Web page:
Thursday, December 1st 2016

Today's Reviews

Gaming PC
Sound Cards

Gainward Intros the GameSoul GeForce GTX 1080 and GTX 1070 Graphics Cards

Gainward introduced the GameSoul line of premium graphics cards for the Greater China region. The series is led by the GeForce GTX 1080 GameSoul, followed by the GTX 1070 GameSoul. Both cards are based on a nearly identical board design, but differ with the PCB, with the GTX 1070 card featuring GDDR5 memory in place of GDDR5X. Both cards feature a large, triple-slot cooling solution with split aluminium fin-stacks, ventilated by a trio of 100 mm spinners.

The GTX 1080 GameSoul comes with factory-overclocked speeds of 1733 MHz core, 1873 MHz GPU Boost, against reference clock speeds of 1607/1733 MHz; while the GTX 1070 GameSoul comes with speeds of 1620/1822 MHz, against 1506/1683 MHz reference clocks. Both cards feature ref LED lighting, dual-BIOS, draw power from a pair of 8-pin PCIe power connectors, and feature display outputs of three DisplayPorts 1.4 and one each of HDMI 2.0b and dual-link DVI.

ZOTAC VR Go Backpack With Core i7 6700T and GTX 1070 Priced: $1999

After announcing earlier this week the impending release of their VR Go backpack, ZOTAC has now made pricing details available: $1999 will net you the ability to strap a PC to your body so you can freely engage with enemies or friends alike in VR environments.

The ZOTAC VR GO can work autonomously for up to two hours, feeding on two Li-ion batteries rated at 95Wh (6600mAh). The batteries can be hot-swapped and charged separately, featuring a DC12V-out for powering the HTC Vive or Oculus Rift. When not in use as a backpack to play virtual reality games, the VR GO can be used like a normal desktop computer: its form-factor allows it to be placed on a desk either vertically or horizontally and all the ports will remain accessible. It isn't very heavy, either, though at 4.95 kilograms, your mileage may vary.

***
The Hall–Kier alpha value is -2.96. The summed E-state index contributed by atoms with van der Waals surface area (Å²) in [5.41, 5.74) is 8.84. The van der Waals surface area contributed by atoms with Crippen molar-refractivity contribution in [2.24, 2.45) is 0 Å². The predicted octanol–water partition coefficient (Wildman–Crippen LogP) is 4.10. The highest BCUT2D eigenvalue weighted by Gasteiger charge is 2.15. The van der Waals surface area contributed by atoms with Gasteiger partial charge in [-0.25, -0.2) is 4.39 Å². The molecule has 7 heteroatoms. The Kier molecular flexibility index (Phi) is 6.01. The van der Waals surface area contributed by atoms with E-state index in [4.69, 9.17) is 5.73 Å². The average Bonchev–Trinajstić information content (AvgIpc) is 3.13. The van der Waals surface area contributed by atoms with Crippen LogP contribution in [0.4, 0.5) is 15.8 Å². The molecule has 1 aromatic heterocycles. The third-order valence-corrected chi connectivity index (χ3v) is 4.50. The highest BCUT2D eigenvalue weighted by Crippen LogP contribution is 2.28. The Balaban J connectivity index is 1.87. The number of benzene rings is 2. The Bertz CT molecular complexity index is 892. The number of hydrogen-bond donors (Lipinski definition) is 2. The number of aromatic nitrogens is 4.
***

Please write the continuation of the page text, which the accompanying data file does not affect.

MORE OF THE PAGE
MSI Gaming Core Frozr L CPU Cooler Unveiled

MSI announced retail availability of the Core Frozr L CPU cooler. This tower-type air cooler features an aluminium fin stack that projects upwards from the base at a slightly offset position. This is to clear up room south of the CPU socket in a typical motherboard, and also to clear up room near the memory slots. The cooler measures 140 mm x 155 mm x 84 mm, and weighs 960 g.

The cooler features four 8 mm thick nickel-plated copper heat pipes that draw heat from the base, and convey them along eight points in the fin-stack. The topmost fin features a groovy MSI Gaming die-cast metal plate. The included 140 mm Torq-X fan spins between 500-1,800 RPM, pushing between 19.79 - 71.27 CFM of air, with a noise output of 17.2 - 33.6 dBA. The cooler can handle thermal loads of up to 200W. It supports most modern CPU socket types, including AM4, LGA2011v3, LGA115x, LGA1366, AM3(+), and FM2(+).

AOC Reveals P2779VC 27-Inch PLS Monitor With Qi Charging Capabilities

In a bid to help you remove at least one of those pesky charging cables from your life, AOC has revealed a 27-inch PLS monitor which includes a Qi base station on its stand, enabling you to charge compatible smartphones. In doing this, AOC joins the likes of Samsung in offering monitors with wireless charging capabilities.

The P2779VC features a 1920x1080 resolution PLS panel, one VGA input, and two HDMI 1.3 inputs. The panel boasts a 178-degree viewing angle, true 8-bit color depth, and a 20,000,000:1 contrast ratio, pointing it more towards color accuracy than other metrics. When it comes to gaming, it's certainly not at the top of screen responsiveness with a quoted response time of around 5ms, but it certainly isn't impossible to game on.

The P2779VC will debut in the US in December, with AOC saying it will be stocked by Amazon, Best Buy, and Newegg, with an MSRP of $250.